Transit-time techniques uses an ultrasonic pulse sent through the fluid via the upstream and downstream transducers to determine the fluid velocity. The difference in time it takes for a pulse to traverse the pipe determine the velocity of the fluid. The transit time in flow meters is used to measure the difference between the time it takes to go with and against the flow of the fluid with the help of ultrasonic pulses. The piezo type sensing transducers produce sound waves. One wave will travel against the flow while the other one will travel with the flow. The difference in the amount of time it takes to travel in each direction helps to determine the velocity of the flow. Additionally, it will determine the direction of the flow with the aid of an ultrasonic beam.
However where Transit-time fails to measure fluid flow accurately is when there are bubbles and particles in the fluid stream which blocks the sound wave reaching across the pipe to measure its transit time. Most ultrasonic manufactures use low frequency sound pulses to measure the transit time there by severely limits their accuracy when bubbles/particles reaches between 1-2% concentrations. Very few manufacturers’ employee ultrasonic technologies that can measure less than 5-10%, while only one manufacturer, SmartmeasurementTM has a patented technique that can measure accurately fluid flow of up to 30% bubbles/solids in stream. Usually the lower the cost of transit-time ultrasonic meters, the less ability to accurately measure fluids with bubbles/solids in the flow stream.
Transit time ultrasonic flow meters are used in the vast majority of flow application due to its superior technology in obtaining excellent accuracy versus Doppler technology as well as its ability to measure liquids with up to 30% solids and bubbles in the flow stream. Doppler technologies are only used where the fluid which has a high concentration of solids and bubbles in the flow stream and often times cannot measure fluid flow accurately, due to its unique technique in using particle or bubble velocities in the flow stream to measure the overall flow rate of the fluid. Since particles or bubbles in a stream flow at different speeds, it is impossible for this technology to measure all the particles/bubble velocities to calculate the true average flow in a flow stream. Doppler technologies are only used where Transit-times techniques fails which is where there is a very high concentration of particles/bubbles.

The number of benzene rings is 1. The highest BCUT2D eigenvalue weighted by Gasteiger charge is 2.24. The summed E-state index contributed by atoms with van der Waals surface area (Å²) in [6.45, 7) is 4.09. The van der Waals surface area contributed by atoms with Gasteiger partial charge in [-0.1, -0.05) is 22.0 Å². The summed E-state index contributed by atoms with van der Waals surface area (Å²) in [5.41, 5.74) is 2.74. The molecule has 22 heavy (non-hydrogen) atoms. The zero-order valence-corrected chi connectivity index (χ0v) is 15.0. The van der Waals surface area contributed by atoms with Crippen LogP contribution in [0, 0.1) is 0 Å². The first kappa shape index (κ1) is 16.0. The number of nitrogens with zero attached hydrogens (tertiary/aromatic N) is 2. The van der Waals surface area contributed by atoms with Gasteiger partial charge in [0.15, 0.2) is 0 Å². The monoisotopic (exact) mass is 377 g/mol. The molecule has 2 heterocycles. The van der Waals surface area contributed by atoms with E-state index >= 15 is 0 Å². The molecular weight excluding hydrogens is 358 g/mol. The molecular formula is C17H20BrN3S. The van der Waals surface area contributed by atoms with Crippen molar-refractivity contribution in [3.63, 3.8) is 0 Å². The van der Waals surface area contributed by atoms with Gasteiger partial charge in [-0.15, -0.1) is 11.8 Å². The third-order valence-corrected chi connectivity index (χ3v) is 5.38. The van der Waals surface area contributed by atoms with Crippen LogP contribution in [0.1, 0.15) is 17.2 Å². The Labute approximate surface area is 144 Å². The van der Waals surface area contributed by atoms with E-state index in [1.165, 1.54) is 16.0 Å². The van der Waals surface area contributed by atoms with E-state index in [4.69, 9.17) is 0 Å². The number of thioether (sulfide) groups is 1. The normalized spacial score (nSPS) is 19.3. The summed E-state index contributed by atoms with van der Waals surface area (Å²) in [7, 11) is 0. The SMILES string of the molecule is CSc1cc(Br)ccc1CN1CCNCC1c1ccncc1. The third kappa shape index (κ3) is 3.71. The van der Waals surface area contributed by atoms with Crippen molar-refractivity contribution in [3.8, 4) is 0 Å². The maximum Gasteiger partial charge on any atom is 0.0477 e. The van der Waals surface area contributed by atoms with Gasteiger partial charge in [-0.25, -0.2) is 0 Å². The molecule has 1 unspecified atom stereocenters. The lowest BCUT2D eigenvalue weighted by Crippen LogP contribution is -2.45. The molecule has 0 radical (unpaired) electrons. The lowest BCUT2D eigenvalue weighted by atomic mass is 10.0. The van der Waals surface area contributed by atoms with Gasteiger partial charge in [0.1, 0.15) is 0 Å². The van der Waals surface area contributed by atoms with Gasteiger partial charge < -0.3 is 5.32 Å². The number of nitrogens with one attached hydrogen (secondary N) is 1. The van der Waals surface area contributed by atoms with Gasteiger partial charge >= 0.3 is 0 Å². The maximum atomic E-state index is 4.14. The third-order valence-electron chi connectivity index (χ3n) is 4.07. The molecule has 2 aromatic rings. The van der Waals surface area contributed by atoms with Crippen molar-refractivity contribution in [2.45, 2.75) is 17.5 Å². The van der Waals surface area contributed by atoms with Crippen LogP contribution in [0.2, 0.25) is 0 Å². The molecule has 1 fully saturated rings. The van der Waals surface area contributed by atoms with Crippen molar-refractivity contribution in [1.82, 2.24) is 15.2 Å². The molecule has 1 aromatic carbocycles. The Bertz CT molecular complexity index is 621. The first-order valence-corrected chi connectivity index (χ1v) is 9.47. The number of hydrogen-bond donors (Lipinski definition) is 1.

Both Doppler and Transit-time techniques have transducers that can either be inserted into a pipe or on the outside of a pipe. Typically, the transducer is inserted into a pipe when the pipe is not uniform in size or the pipe is too thick due to corrosion or pipe insulation. Digital signal processing has made it possible to use a transmitted signal via the use of digital signal coding. Digital signal processing alleviates many of the problems caused by noisy environments. The transit times of an ultrasonic flow meter require that the process either be clean, meaning there are few solids or gas bubbles in a liquid, or has no trapped liquid in a gas, and the piping must be closed. Ultrasonic meters can also use multiple paths to achieve results in a number of custody transfer applications.
SmartMeasurementTM’s AlsonicDSP family of ultrasonic flow meters that use Digital Signal Processing techniques and their patented “fine time measurement technologies” that involve sound waves to be beamed at picoseconds to ensure accurate measurements of liquids that contain solids or gas bubbles. The SmartMeasurementTM’s AlsonicDSP flow transmitters use Cross Correlation to erase noise and make 3-d cross sections of the flow profile’s travel speed through a pipe. It also allows users to use a Fast Fourier Transform technology, which allows for two signals to use the same frequency. This increases the accuracy of the flow rate measurement. Finally, SmartMeasurementTM’s AlsonicDSP ultrasonic flow meters can be used to measure fluids that contain up to 30 percent gas bubbles or solids.